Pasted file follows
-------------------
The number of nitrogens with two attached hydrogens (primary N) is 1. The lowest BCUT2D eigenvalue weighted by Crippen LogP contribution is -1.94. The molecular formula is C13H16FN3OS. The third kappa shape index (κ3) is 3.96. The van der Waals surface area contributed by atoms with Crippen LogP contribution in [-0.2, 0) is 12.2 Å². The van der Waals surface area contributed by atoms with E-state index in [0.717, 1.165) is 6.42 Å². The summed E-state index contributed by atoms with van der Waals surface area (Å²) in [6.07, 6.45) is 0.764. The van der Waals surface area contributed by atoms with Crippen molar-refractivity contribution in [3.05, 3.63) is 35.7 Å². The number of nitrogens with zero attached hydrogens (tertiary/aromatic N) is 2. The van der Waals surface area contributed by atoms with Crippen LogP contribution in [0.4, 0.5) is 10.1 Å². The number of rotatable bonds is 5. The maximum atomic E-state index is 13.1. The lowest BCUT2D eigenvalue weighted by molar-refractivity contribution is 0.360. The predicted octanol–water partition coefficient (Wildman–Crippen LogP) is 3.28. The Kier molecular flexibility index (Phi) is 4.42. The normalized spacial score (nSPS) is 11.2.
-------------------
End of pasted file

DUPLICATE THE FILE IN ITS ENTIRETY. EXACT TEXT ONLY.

The number of nitrogens with two attached hydrogens (primary N) is 1. The lowest BCUT2D eigenvalue weighted by Crippen LogP contribution is -1.94. The molecular formula is C13H16FN3OS. The third kappa shape index (κ3) is 3.96. The van der Waals surface area contributed by atoms with Crippen LogP contribution in [-0.2, 0) is 12.2 Å². The van der Waals surface area contributed by atoms with E-state index in [0.717, 1.165) is 6.42 Å². The summed E-state index contributed by atoms with van der Waals surface area (Å²) in [6.07, 6.45) is 0.764. The van der Waals surface area contributed by atoms with Crippen molar-refractivity contribution in [3.05, 3.63) is 35.7 Å². The number of nitrogens with zero attached hydrogens (tertiary/aromatic N) is 2. The van der Waals surface area contributed by atoms with Crippen LogP contribution in [0.4, 0.5) is 10.1 Å². The number of rotatable bonds is 5. The maximum atomic E-state index is 13.1. The lowest BCUT2D eigenvalue weighted by molar-refractivity contribution is 0.360. The predicted octanol–water partition coefficient (Wildman–Crippen LogP) is 3.28. The Kier molecular flexibility index (Phi) is 4.42. The normalized spacial score (nSPS) is 11.2.